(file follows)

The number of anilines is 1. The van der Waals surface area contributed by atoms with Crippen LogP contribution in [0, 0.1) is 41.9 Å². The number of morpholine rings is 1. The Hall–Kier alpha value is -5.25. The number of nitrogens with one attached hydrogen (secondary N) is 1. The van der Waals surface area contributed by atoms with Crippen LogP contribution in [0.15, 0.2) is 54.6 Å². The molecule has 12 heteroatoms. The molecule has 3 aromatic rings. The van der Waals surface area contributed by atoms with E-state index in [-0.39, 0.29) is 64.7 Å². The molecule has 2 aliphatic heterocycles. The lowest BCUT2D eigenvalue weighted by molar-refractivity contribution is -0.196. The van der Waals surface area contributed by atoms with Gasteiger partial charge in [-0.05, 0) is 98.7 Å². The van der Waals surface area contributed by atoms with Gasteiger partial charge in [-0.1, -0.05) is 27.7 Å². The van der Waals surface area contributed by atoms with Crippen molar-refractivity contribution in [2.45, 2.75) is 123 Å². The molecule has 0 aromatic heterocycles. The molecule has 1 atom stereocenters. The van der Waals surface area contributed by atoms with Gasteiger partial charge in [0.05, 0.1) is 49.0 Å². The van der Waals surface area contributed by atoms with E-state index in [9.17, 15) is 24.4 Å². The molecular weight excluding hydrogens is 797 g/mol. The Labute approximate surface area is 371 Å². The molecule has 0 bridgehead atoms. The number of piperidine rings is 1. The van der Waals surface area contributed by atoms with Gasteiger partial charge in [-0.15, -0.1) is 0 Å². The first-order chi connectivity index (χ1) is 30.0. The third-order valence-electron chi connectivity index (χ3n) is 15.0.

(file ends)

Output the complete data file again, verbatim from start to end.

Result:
The number of anilines is 1. The van der Waals surface area contributed by atoms with Crippen LogP contribution in [0, 0.1) is 41.9 Å². The number of morpholine rings is 1. The Hall–Kier alpha value is -5.25. The number of nitrogens with one attached hydrogen (secondary N) is 1. The van der Waals surface area contributed by atoms with Crippen LogP contribution in [0.15, 0.2) is 54.6 Å². The molecule has 12 heteroatoms. The molecule has 3 aromatic rings. The van der Waals surface area contributed by atoms with E-state index in [-0.39, 0.29) is 64.7 Å². The molecule has 2 aliphatic heterocycles. The lowest BCUT2D eigenvalue weighted by molar-refractivity contribution is -0.196. The van der Waals surface area contributed by atoms with Gasteiger partial charge in [-0.05, 0) is 98.7 Å². The van der Waals surface area contributed by atoms with Gasteiger partial charge in [-0.1, -0.05) is 27.7 Å². The van der Waals surface area contributed by atoms with Crippen molar-refractivity contribution in [2.45, 2.75) is 123 Å². The molecule has 0 aromatic heterocycles. The molecule has 1 atom stereocenters. The van der Waals surface area contributed by atoms with Gasteiger partial charge in [0.05, 0.1) is 49.0 Å². The van der Waals surface area contributed by atoms with E-state index in [9.17, 15) is 24.4 Å². The molecular weight excluding hydrogens is 797 g/mol. The Labute approximate surface area is 371 Å². The molecule has 0 bridgehead atoms. The number of piperidine rings is 1. The van der Waals surface area contributed by atoms with Gasteiger partial charge in [-0.15, -0.1) is 0 Å². The first-order chi connectivity index (χ1) is 30.0. The third-order valence-electron chi connectivity index (χ3n) is 15.0.